Category Archives: microphones
From Soundfly…. I recently discovered this course while researching some material for my 9th annual songwriting/recording summercamp at the school I teach at in the Philly ‘burbs, and I think this course is really, really helpful for recording a demo at home and on the cheap…… ALL instruments, too. The entire course is two and a half hours, and well worth your time.
Do check it out, and check out more of what Soundfly.com has to offer… all of their courses are long and useful, not just this one. Really dope site.
What do I mean by this?
Stuff everyone knows, but what no one does: stop buying shit. Stop assuming the next piece of gear will make your recordings more professional and completely make your songwriting a thousand times better.
I think back to 2002-2004. I bought SO much shit.
I got a steal on a Novation Nova IIx synthesizer in late 2002. It was $999 from Sam Ash. Retailed at the time about $2500. I have no idea why it was so cheap… maybe a closeout or something. But I bought it. I loved it. I used it for a cool pad sound in the Beauty’s Confusion song “Blue Deluge”, in the chorus. And that’s all I used it for.
A thousand dollars for a cool patch sound, and an arpeggiator that was extremely fun to fool around with. The patches were all insanely fun. It was a great analog-modeling synth.
Luckily, I was able to sell it for about $1250 after getting bored with it, a few months later.
I also remember, a few months before picking up the Nova IIx, I bought an E-Mu Proteus 2000 rackmount for $800 from Sam Ash. I even bought a $200 “super-realistic strings” chip upgrade, that allowed the rackmount to add a bunch of sounds to it. $1000 for sounds that ultimately sounded pretty damn dated, a few years later.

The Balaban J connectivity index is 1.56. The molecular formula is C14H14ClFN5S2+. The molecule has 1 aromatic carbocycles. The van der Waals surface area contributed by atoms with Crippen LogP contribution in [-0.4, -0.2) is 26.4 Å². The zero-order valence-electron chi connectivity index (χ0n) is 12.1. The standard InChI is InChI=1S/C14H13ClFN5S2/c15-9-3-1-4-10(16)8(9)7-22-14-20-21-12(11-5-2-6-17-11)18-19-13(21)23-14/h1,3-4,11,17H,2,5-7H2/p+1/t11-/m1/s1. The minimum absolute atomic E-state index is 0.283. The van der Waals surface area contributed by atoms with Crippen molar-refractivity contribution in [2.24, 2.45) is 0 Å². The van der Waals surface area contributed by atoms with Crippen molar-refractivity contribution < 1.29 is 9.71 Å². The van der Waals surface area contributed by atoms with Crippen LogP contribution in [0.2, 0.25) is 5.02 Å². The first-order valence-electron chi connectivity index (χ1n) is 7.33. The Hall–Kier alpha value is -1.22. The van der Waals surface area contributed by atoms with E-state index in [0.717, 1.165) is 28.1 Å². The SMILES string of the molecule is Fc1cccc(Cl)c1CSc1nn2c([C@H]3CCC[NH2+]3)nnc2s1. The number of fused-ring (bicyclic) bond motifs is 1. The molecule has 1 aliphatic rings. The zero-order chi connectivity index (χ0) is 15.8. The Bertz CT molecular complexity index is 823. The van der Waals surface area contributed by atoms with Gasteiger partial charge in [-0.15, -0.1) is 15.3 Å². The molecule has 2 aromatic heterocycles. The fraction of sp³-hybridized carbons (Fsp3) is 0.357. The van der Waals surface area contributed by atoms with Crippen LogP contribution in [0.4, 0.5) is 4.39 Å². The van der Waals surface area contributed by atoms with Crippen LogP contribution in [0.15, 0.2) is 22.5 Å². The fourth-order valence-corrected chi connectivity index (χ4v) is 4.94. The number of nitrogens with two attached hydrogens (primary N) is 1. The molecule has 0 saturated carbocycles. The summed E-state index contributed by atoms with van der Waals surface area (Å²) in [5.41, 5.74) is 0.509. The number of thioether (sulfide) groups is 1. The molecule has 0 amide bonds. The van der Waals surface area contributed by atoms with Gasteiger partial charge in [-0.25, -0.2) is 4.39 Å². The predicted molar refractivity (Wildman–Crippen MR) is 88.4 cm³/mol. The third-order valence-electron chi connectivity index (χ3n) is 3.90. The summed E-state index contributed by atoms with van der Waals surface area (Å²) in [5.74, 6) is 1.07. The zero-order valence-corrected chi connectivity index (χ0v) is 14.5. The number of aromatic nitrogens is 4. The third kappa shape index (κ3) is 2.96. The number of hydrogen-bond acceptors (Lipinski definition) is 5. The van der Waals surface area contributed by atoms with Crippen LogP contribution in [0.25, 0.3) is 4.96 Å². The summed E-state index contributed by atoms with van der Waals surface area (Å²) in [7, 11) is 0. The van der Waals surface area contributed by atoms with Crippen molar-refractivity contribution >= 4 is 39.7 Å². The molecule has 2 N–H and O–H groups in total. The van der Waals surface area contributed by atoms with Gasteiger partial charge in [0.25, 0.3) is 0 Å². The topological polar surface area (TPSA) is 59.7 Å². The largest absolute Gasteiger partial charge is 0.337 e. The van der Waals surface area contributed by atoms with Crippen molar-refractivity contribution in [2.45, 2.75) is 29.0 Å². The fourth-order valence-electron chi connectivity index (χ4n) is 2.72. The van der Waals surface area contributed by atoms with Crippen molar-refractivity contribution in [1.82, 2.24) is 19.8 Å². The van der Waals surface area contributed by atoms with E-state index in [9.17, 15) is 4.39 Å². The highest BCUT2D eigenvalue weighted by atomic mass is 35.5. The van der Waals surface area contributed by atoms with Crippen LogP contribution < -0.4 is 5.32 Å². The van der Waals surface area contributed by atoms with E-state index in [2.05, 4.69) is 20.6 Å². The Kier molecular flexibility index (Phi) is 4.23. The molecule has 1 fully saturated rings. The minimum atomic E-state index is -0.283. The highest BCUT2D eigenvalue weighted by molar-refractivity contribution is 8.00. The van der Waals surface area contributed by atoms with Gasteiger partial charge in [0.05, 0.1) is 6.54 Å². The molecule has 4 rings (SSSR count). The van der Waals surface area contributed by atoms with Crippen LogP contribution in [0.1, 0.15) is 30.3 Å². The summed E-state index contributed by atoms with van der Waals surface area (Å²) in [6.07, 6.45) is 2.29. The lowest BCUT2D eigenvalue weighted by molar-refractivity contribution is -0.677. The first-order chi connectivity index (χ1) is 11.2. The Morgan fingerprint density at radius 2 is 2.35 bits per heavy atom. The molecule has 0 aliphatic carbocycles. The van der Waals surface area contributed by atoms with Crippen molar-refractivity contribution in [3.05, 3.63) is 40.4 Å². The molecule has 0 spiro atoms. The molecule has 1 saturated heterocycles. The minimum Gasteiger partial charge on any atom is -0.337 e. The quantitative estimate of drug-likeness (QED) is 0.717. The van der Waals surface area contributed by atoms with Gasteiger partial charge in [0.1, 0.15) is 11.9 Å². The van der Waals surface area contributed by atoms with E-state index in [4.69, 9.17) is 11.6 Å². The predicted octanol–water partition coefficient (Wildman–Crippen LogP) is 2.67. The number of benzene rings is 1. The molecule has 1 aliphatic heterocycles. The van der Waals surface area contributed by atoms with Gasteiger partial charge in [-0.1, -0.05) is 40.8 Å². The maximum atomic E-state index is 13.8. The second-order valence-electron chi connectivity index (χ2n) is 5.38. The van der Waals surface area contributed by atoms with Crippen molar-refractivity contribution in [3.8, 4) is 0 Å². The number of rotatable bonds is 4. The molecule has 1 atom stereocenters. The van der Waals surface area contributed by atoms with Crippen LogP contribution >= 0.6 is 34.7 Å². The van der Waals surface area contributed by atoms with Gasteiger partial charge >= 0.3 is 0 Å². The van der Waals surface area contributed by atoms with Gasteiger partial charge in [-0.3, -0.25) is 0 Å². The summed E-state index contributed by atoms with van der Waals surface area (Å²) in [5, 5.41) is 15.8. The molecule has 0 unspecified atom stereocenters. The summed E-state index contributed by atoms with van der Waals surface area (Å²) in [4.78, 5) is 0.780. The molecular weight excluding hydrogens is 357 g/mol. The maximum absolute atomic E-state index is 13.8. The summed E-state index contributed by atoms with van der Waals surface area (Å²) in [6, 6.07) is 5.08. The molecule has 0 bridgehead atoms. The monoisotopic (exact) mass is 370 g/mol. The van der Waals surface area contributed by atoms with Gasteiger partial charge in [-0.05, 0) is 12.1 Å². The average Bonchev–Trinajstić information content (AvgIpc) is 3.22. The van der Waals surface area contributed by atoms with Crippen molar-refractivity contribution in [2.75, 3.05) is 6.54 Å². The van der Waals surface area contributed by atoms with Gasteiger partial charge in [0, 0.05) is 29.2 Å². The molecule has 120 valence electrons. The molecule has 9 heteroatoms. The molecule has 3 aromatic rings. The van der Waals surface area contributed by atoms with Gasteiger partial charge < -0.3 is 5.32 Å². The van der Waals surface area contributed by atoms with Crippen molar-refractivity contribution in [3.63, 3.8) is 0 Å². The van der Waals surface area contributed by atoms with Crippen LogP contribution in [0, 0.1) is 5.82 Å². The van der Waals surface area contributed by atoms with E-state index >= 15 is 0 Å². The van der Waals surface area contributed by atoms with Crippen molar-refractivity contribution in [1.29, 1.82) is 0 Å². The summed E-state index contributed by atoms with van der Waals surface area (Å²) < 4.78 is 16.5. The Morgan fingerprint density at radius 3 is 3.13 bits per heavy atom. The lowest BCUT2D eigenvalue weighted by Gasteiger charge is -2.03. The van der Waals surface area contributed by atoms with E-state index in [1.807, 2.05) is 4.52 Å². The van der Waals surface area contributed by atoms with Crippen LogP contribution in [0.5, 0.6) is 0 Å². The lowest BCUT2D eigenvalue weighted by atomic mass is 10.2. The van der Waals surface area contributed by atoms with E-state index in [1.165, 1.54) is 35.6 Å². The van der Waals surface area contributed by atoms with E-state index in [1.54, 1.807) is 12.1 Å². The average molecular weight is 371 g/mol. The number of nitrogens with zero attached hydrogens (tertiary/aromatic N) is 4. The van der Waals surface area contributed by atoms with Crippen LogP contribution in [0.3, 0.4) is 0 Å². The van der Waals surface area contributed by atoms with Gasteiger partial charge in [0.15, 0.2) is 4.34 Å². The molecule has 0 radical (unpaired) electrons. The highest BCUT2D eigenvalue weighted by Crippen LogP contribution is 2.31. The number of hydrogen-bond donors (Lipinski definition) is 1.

The rackmount soon grew to be a pain in the butt, so I sold it at a loss, and instead, bought the E-Mu Proteus Keys, which was the “keyboard” version of the Proteus 2000:
This keyboard moved with me to the Philadelphia area, in 2004. I sold it about a year later, for around $300 (with the $200 string chip).
You want to hear the best part? Several years ago, E-Mu released the Proteux VX virtual instrument for free, with all the sounds from the Proteus 2000. A mere 65MB download. And it sounds exactly like the hardware.
In late 2002, I also bought a used Fender Rhodes Mark I Stage 73 (had to drive three hours to pick it up). It cost only $450. I sold it about a year later for exactly the same price (someone drove two hours to pick it up). I loved that thing. They now sell for $1500 used. Should have hung onto that one. But I’ve found that cheap or free virtual rhodes instrument VSTs/plugins sound as good as the real thing.